The evidence adduced at trial reveals that defendant assaulted Guerrero in a manner similar to the sexual assault of the victim. Both incidents involved young teen-aged girls related to defendant by marriage and both incidents occurred in defendant's home during early morning hours while other members of the household were sleeping. Further, both the victim and Guerrero were approached by defendant while in bed sleeping, both girls were awakened by defendant's hand touching their legs and defendant withdrew in both situations after the girls resisted. This proof "evinced a sufficient similarity between [the prior similar act and the crime charged] so as to have warranted admission of evidence concerning the former tact] at [defendant's] trial for committing the latter." Hickey v. State, 202 Ga. App. 636, 637 (415 SE2d 60).
3. In his final enumeration, defendant contends the trial court erred in charging the law of child molestation, arguing that the charge was "inflammatory, unnecessary, and [included] prejudicial vocabulary. . . ."
Defense counsel stated that he had no problem with the suggested instruction on child molestation during the charge conference and he stated that he had no exceptions to the charge when the trial court asked for exceptions after instructions to the jury. Further, after the trial court recharged on the law of child molestation, sexual battery and criminal attempt to commit child molestation pursuant to the jury's request, defense counsel stated that he had no exception to the recharge. Under these circumstances, " 'defendant has waived the right to raise the issue (of error in the charge) on appeal.' Jackson v. State, 246 Ga. 459, 460 (271 SE2d 855) (1980)." Busbee v. State, 205 Ga. App. 533 (423 SE2d 3).
BLACKBURN, Judge, concurring in part and dissenting in part.
I concur with Divisions 1 and 3 of the majority opinion. However, because the trial court did not follow the procedural requirements for admitting evidence of similar transactions provided in Williams v. State, 261 Ga. 640 (409 SE2d 649) (1991), I believe the defendant's conviction must be reversed.
In Williams, the Supreme Court emphasized that before any evidence of independent offenses may be admitted, "the state must make three affirmative showings as to each independent offense or act it seeks to introduce. The first of these affirmative showings is that the state seeks to introduce evidence of the independent offense or act, not to raise an improper inference as to the accused's character, but for some appropriate purpose which has been deemed to be an exception to the general rule of inadmissibility.
"The second affirmative showing is that there is sufficient evidence to establish that the accused committed the independent offense or act. The third is that there is a sufficient connection or similarity between the independent offense or act and the crime charged so that proof of the former tends to prove the latter. [Cit.] After the 31.3 (B) hearing, and before any evidence concerning a particular independent offense or act may be introduced, the trial court must make a determination that each of these three showings has been satisfactorily made by the state as to that particular independent offense or act." (Emphasis supplied.) Williams, supra at 642.
Those procedures laid down in Uniform Superior Court Rule 31.3 (B) and Williams, which were designed to protect against the improper admission of character evidence, are requirements and not mere recommendations. Neither the State, the trial court, nor this court may ignore or only partially follow that mandate of the Supreme Court.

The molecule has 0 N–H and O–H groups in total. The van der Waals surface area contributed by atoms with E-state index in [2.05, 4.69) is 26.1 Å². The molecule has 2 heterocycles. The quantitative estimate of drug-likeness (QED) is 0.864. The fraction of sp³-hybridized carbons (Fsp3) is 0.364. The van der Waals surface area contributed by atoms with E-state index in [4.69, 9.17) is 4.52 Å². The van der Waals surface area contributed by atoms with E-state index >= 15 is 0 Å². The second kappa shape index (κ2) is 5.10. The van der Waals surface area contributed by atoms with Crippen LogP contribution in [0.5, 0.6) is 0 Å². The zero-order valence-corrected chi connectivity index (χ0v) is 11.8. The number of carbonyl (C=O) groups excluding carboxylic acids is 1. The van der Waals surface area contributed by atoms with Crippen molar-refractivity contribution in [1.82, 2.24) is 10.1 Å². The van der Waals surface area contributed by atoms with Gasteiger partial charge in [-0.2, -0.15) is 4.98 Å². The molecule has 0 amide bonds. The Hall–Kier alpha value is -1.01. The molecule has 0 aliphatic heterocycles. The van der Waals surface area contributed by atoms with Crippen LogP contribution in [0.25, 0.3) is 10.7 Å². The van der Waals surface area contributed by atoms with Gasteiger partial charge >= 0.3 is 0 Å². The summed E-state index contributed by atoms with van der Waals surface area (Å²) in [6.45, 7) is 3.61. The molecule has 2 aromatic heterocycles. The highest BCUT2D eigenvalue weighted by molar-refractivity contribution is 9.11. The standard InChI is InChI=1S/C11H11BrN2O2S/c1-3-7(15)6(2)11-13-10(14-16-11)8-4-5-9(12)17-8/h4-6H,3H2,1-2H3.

In the instant case, it is uncontroverted that the trial court did not comply with the procedural requirements of Williams. That omission may be understandable in light of the fact that the trial occurred several months before the Supreme Court's decision in Williams. However, this court has already decided that Williams must be applied retroactively. Ramirez v. State, 205 Ga. App. 217 (422 SE2d 3) (1992).
The majority opinion acknowledges that retroactive application of Williams, but then proceeds to avoid applying it to the instant case by concluding that the evidence was sufficient to meet the Williams requirements. In doing so, it misplaces any reliance upon Wells v. State, 208 Ga. App. 298 (430 SE2d 611) (1993), and Jefferson v. State, 206 Ga. App. 544 (425 SE2d 915) (1992), as each of those cases specifically noted that the defendant did not question the sufficiency of the trial court's compliance with Williams. This court did observe in Jefferson (in a footnote) and in Wells (in a reference to that footnote) that the evidentiary showing was sufficient under Williams. However, those observations were mere dicta, and did not purport to establish a rule with which to dodge Williams.
Another deficiency in the determination regarding the admissibility of the similar transaction evidence in this case was the trial court's failure to balance the relevance of the evidence with the prejudice it created. "It has long been the rule in Georgia that evidence of an independent crime is never admissible unless the prejudice it creates is outweighed by its relevancy to the issues on trial. [Cits.]" Robinson v. State, 246 Ga. 469, 470 (271 SE2d 786) (1980). However, as in the instant case, that rule has been honored more in its breach than by its observance.
Accordingly, I must respectfully dissent from Division 2 of the majority opinion.
I am authorized to state that Judge Cooper joins in this opinion.
J. Tom Morgan, District Attorney, Barbara B. Conroy, Robert M. Coker, Anne G. Maseth, Assistant District Attorneys, for appellee.
Notes
1  The case sub judice was tried before issuance of the opinion in Williams v. State, supra. However, the procedure outlined in Williams applies retroactively and thus controls. Ramirez v. State, 205 Ga. App. 217 (2) (422 SE2d 3); Jefferson v. State, 206 Ga. App. 544, 548, n. 1 (425 SE2d 915).
Corinne M. Mull-Milsteen, for appellant.
DECIDED SEPTEMBER 28, 1993.
Saturday May 23 06:46 EDT